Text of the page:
I find that game cases such as the CaseLogic Nintendo DS Game Case are a great tool to help your child keep track of his games, his DS and all the other DS paraphernalia while traveling.

What do you think?
Do you have a rant or rave about handheld video games for kids in general? Have you allowed your children to use them at home or while traveling? Do you perhaps allow them for traveling but not at home? And if so, how do you get your child to go along with that??

Leave a comment and let me know your thoughts, opinions and ideas.

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About wandermom

". . .life is short and the world is wide" - Simon Raven I'm not sure I've ever consciously planned a trip based on this sentiment, but it definitely influences my subconscious! I've been traveling as frequently and widely as possible since I finished school. And I love it. I love the research, the planning, the fervent packing and the curiosity of exploring somewhere I've never been before. My husband & I are both Irish - as in born-in-Ireland. But we live in Seattle. We have two boys: wild, boisterous, regular boys. So, since becoming a Mom, I've been a WanderMom. Given our slightly-unusual family situation, routine "visits-to-Grandma" are international trips requiring passports, 10hr-flights and (oh joy!) airport transfers. I have rants, raves and opinions about how, where & why to travel with kids (start them as young as you can, I say!). I hope to learn even more by researching topics which other wandermoms may be interested in reading about on this blog. Passports, pacifiers, diapers and gameboys at the ready - off we go! Contact Info: Email Michelle: michelle (at) murphnduff (dot) org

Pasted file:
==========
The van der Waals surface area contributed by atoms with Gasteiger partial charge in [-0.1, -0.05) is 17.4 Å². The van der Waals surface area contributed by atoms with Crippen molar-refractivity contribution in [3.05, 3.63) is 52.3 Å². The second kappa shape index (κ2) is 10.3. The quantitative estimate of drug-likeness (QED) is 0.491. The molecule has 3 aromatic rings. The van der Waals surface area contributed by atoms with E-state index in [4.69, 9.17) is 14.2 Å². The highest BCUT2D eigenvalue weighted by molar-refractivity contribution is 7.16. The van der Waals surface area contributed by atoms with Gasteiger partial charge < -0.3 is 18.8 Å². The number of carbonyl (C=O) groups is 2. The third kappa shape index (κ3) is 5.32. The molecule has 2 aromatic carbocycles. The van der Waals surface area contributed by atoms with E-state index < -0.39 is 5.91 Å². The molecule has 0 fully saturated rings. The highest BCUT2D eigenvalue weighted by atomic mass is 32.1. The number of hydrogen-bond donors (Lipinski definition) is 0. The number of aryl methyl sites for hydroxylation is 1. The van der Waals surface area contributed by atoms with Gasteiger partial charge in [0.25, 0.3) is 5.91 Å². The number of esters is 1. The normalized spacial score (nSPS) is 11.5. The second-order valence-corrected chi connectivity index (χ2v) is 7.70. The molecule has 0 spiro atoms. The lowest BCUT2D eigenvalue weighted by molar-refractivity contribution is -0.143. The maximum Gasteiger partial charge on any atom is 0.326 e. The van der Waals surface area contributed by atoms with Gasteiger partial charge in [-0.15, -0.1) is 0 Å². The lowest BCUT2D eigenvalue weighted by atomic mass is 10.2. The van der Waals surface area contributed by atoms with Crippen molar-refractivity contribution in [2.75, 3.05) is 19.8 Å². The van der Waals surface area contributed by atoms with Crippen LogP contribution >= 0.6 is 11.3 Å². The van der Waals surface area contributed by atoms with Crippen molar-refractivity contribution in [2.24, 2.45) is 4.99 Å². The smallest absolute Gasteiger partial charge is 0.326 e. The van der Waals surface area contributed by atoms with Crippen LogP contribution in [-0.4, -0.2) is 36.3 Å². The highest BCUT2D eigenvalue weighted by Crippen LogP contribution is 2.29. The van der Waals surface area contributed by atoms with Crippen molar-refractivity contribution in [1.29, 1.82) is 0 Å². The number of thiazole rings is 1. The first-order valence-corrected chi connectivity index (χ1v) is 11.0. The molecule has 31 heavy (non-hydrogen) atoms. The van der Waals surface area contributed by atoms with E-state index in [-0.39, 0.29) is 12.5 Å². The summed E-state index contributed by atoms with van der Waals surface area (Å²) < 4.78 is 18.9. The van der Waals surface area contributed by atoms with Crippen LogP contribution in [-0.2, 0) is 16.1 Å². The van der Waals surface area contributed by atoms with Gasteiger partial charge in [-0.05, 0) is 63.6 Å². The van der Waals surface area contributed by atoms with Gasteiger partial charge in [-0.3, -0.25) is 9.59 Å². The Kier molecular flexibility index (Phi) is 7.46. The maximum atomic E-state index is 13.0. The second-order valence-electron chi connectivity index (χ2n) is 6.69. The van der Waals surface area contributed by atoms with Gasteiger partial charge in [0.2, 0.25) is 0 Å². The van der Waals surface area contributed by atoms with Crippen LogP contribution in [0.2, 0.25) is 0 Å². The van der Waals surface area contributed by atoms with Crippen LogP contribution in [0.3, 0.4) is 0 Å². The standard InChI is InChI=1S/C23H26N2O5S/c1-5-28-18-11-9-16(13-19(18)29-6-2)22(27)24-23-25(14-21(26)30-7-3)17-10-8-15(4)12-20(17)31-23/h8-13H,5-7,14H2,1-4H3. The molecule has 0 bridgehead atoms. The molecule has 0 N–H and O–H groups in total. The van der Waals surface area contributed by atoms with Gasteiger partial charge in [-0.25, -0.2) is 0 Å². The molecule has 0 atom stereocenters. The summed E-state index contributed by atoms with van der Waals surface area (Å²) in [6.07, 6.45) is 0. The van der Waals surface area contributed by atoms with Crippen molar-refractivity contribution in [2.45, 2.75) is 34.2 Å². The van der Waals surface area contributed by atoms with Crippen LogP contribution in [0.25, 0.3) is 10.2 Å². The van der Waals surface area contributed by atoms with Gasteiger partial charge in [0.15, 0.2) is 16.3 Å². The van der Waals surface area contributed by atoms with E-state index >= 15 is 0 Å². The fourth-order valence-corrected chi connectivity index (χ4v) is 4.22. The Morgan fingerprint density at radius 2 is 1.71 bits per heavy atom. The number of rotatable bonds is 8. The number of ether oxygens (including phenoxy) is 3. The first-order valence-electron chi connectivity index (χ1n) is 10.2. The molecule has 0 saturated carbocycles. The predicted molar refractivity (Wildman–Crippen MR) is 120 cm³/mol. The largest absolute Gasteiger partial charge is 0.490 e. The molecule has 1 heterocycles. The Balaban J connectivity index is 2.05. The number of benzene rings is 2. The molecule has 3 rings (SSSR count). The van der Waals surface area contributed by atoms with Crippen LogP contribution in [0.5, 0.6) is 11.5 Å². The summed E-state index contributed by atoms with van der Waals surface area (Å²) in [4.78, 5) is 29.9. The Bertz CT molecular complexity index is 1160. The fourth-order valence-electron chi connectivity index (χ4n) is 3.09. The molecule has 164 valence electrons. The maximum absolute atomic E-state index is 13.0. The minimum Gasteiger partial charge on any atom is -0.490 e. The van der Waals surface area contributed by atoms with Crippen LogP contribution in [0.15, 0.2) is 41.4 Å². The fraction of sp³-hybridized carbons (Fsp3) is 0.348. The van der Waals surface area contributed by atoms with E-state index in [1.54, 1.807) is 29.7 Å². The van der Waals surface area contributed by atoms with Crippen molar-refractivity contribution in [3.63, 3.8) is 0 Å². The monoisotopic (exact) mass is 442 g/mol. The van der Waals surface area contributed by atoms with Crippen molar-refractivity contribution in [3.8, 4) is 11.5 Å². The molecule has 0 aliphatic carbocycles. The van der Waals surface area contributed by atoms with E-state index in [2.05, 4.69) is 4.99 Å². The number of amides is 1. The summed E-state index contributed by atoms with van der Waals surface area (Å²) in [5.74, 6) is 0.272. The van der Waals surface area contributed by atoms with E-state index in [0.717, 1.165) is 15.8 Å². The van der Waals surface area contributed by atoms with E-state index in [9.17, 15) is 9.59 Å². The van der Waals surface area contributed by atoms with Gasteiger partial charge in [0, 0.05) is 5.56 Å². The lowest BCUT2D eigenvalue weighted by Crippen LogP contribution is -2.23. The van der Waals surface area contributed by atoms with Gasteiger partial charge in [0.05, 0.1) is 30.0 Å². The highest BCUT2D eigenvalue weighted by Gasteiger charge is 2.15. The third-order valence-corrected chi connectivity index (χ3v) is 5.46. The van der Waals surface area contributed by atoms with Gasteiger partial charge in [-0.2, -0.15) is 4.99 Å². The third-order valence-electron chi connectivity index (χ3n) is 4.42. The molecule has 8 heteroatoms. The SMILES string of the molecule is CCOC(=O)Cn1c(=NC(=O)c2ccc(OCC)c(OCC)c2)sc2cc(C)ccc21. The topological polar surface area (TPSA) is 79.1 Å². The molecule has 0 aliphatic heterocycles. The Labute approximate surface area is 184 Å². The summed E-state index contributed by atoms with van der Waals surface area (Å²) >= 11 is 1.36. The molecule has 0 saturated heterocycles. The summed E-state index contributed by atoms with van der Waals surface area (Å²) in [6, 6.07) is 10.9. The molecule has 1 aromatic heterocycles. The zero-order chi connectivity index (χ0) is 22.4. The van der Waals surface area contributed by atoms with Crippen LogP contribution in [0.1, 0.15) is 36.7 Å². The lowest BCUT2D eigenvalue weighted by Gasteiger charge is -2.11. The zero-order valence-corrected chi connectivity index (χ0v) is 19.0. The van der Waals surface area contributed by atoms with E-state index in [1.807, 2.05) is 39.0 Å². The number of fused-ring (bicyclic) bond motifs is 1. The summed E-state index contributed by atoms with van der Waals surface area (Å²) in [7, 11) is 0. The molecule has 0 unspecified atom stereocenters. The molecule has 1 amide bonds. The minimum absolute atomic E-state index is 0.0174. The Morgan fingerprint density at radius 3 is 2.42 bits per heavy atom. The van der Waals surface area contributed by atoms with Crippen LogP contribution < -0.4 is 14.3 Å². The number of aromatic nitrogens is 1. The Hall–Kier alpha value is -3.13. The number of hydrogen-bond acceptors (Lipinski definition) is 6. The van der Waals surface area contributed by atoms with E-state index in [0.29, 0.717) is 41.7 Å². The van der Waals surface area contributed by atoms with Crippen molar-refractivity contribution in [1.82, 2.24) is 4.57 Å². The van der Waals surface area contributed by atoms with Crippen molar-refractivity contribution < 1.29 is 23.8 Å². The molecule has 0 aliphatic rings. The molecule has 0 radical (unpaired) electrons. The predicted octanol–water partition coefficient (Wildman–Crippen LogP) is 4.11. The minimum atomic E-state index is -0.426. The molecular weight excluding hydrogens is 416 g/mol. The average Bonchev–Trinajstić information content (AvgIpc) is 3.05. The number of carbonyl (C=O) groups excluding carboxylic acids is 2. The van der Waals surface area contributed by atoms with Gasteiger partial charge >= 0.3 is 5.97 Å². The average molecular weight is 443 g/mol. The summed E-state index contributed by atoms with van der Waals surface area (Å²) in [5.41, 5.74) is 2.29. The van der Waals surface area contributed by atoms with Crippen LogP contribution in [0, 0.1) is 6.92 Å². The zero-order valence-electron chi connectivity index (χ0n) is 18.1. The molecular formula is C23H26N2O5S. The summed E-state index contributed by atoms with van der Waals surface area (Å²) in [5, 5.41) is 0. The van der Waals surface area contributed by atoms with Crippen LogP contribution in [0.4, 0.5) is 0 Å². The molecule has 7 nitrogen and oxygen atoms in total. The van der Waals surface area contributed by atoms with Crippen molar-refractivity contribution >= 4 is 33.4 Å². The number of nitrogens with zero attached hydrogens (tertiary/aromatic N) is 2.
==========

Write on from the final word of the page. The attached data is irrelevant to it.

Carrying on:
12 thoughts on “Handheld Video Games, Kids And Travel

  1. Kendra

    games seem to be entertaining but the sounds get me annoyed sometimes! And the immersion I agree is somewhat disturbing on occasion. Debating whether I should make a PortaPocket size to accommodate these things — have sizes that may fit some but not all right now…strap ’em on and there won’t be as much loss! :)

  2. Leanne

    We do a lot of road trips and caravanning with our kids (8, 6 & 4). I have a general rule that we are holidaying/travelling so we can spend time together and so haven’t gone down the electronic game route (we don’t own one at the moment). Like you we do lots of scrabble, UNO and other board games. I usually take my laptop (for transferring photos to only – I promise!) that we use for DVD’s if we have prolonged bad weather.

    However, my oldest is getting to the stage where he’s a bit over I Spy and other car games all day, so I can see a time in the not too distant future where a handheld game might be useful. He would play it all day though if we let him, so it would be strictly for travel and then limited, as we’d probably share one unit between the 3 kids.

  3. Bridget Smith